Rachel Nichols Removed from NBA Finals Sideline Role After Comments on Maria Taylor

Tim Daniels@@TimDanielsBRFeatured Columnist IVJuly 6, 2021

LOS ANGELES, CA - DECEMBER 13: ESPN reporter Rachel Nichols reports on a preseason game between the Los Angeles Lakers and the LA Clippers on December 13, 2020 at STAPLES Center in Los Angeles, California. NOTE TO USER: User expressly acknowledges and agrees that, by downloading and/or using this Photograph, user is consenting to the terms and conditions of the Getty Images License Agreement. Mandatory Copyright Notice: Copyright 2020 NBAE (Photo by Andrew D. Bernstein/NBAE via Getty Images)
Andrew D. Bernstein/NBAE via Getty Images

ESPN announced Rachel Nichols has been removed as a sideline reporter for the 2021 NBA Finals after the New York Times detailed a mistakenly recorded video in which Nichols discussed frustrations about Maria Taylor hosting pregame coverage for last year's Finals, a role Nichols expected to fill. 

"We believe this is [the] best decision for all concerned in order to keep the focus on the NBA Finals. Rachel will continue to host The Jump," ESPN said in a statement Tuesday, per Andrew Marchand of the New York Post.

Malika Andrews will replace Nichols on the sideline for the series between the Milwaukee Bucks and Phoenix Suns, which begins Tuesday night.

Nichols' frustrations were mostly aimed at ESPN during the July 2020 call, which she said had a "crappy longtime record on diversity," during a conversation with Adam Mendelsohn, an advisor to the Los Angeles Lakers' LeBron James. Nichols suggested the Finals hosting role was contractually hers.

"I just want them to go somewhere else—it's in my contract, by the way; this job is in my contract in writing," she said after saying the network was "feeling pressure" about racial diversity.

The video showcasing the call, which was mistakenly recorded while Nichols was working remotely in the NBA's Orlando bubble to complete the 2019-20 season, was captured on a cell phone by somebody at ESPN and was then quickly shared throughout the company. According to the Times, it sparked "fury" at the network.

Nichols, who is white, explained she didn't have a problem with moving Taylor, who is Black, into a more prominent role, but she didn't want it to happen at her expense.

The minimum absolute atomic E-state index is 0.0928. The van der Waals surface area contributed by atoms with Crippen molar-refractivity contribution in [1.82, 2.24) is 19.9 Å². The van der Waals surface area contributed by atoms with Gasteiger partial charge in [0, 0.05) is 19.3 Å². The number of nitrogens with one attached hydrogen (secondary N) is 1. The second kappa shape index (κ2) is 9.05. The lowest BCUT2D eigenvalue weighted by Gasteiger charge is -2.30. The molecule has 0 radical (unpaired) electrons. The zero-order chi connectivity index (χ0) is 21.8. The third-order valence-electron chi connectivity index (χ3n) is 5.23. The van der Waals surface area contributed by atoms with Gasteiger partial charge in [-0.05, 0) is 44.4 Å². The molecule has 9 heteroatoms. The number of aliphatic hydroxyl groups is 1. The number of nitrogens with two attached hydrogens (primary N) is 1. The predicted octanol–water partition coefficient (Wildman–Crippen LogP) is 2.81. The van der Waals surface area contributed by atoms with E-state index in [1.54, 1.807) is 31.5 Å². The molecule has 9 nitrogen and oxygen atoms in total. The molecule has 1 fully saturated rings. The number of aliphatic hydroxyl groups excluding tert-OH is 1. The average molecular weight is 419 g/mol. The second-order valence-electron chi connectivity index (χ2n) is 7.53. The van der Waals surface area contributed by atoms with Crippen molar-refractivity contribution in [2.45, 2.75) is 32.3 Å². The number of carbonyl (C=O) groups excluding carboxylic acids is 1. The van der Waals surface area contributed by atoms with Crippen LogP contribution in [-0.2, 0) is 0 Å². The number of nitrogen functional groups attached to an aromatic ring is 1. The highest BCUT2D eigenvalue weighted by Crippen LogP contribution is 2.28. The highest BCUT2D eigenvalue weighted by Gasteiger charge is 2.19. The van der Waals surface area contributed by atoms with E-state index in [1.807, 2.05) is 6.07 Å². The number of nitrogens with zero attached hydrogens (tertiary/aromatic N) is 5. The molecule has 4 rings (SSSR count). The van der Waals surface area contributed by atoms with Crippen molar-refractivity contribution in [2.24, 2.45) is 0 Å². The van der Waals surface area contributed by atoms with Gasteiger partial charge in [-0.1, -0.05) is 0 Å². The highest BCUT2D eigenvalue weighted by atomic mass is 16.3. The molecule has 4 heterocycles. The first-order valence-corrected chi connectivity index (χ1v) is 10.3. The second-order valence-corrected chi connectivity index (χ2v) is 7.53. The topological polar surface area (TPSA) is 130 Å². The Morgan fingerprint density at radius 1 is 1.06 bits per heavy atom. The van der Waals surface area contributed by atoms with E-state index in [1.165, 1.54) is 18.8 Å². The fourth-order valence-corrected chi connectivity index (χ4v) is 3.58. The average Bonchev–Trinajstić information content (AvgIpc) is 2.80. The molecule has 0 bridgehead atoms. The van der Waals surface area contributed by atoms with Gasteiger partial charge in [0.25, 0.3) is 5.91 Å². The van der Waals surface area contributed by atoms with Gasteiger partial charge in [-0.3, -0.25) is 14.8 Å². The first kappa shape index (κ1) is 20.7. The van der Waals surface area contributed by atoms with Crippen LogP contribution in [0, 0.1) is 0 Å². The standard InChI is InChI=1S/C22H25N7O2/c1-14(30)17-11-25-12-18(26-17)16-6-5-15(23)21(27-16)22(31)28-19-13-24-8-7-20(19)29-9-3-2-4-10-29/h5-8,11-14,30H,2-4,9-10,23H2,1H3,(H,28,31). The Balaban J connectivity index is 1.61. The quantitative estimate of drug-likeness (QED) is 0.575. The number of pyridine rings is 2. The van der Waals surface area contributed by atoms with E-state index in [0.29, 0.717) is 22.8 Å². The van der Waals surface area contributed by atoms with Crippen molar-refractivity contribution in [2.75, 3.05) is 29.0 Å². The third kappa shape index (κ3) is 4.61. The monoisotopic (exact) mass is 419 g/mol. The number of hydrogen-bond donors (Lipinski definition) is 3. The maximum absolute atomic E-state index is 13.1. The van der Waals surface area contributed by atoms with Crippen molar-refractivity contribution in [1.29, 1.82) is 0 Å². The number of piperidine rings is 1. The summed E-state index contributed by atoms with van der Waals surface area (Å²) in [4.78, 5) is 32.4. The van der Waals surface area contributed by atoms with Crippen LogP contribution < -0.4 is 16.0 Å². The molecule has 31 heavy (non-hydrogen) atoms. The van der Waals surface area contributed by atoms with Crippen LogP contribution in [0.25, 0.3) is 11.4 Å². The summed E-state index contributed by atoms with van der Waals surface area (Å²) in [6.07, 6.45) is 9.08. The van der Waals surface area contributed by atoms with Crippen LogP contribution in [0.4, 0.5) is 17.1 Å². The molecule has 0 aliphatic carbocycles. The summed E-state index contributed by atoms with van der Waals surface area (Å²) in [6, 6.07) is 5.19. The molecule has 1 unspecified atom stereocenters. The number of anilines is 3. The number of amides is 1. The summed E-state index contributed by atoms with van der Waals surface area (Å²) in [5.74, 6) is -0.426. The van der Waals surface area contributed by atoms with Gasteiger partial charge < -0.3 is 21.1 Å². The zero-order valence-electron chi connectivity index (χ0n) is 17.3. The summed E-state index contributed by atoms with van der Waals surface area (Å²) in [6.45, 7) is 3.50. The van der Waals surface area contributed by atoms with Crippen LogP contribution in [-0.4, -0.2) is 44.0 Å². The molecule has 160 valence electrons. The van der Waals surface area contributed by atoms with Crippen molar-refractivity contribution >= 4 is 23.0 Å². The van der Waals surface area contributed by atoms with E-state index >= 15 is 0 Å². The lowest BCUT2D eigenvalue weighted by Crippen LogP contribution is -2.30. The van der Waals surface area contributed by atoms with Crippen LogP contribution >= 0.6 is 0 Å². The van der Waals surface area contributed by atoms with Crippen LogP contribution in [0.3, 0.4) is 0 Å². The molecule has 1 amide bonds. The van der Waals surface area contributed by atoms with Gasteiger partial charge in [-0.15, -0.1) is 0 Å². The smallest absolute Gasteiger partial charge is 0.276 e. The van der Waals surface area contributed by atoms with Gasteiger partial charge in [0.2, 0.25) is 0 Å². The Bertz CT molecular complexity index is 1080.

"I wish Maria Taylor all the success in the world—she covers football, she covers basketball," she said. "If you need to give her more things to do because you are feeling pressure about your crappy longtime record on diversity—which, by the way, I know personally from the female side of it—like, go for it. Just find it somewhere else. You are not going to find it from me or taking my thing away."

Taylor, who declined comment to the Times about the story, wrote an email to ESPN executives expressing concern her complaint was overlooked.

"I will not call myself a victim, but I certainly have felt victimized and I do not feel as though my complaints have been taken seriously," she wrote. "In fact, the first time I have heard from HR after two incidents of racial insensitivity was to ask if I leaked Rachel's tape to the media. I would never do that. ... Simply being a front facing black woman at this company has taken its toll physically and mentally."

The situation maintained a lingering effect throughout the 2020-21 season, with some members of the network's NBA coverage calling it an "active source of pain."

Instances where Nichols appeared on NBA Countdown, a show hosted by Taylor, were prerecorded to avoid interactions, and there were tensions between members of the NBA team, including Jalen Rose, Adrian Wojnarowski and Jay Williams, and network executives about how the situation was handled that caused ESPN President Jimmy Pitaro to become involved, according to Times sources. Wojnarowski, one of the network's most prominent NBA figures, called Nichols a "bad teammate."

Nichols was not punished for her remarks, a decision that came after "company executives expressed fears of a lawsuit from Nichols" given how the video was obtained and led to ESPN's parent company, Disney, getting involved in the discussions, according to the report.

Meanwhile, Nichols issued an apology to open Monday's edition of The Jump:

The Jump on ESPN @NBATheJump

<a href="https://t.co/IqAtaRatNH">pic.twitter.com/IqAtaRatNH</a>

She's hosted the weekday show since 2016 along with her other work on ESPN's NBA coverage.

Taylor has hosted NBA Countdown since 2019 along with work on the company's college football, college basketball and volleyball coverage.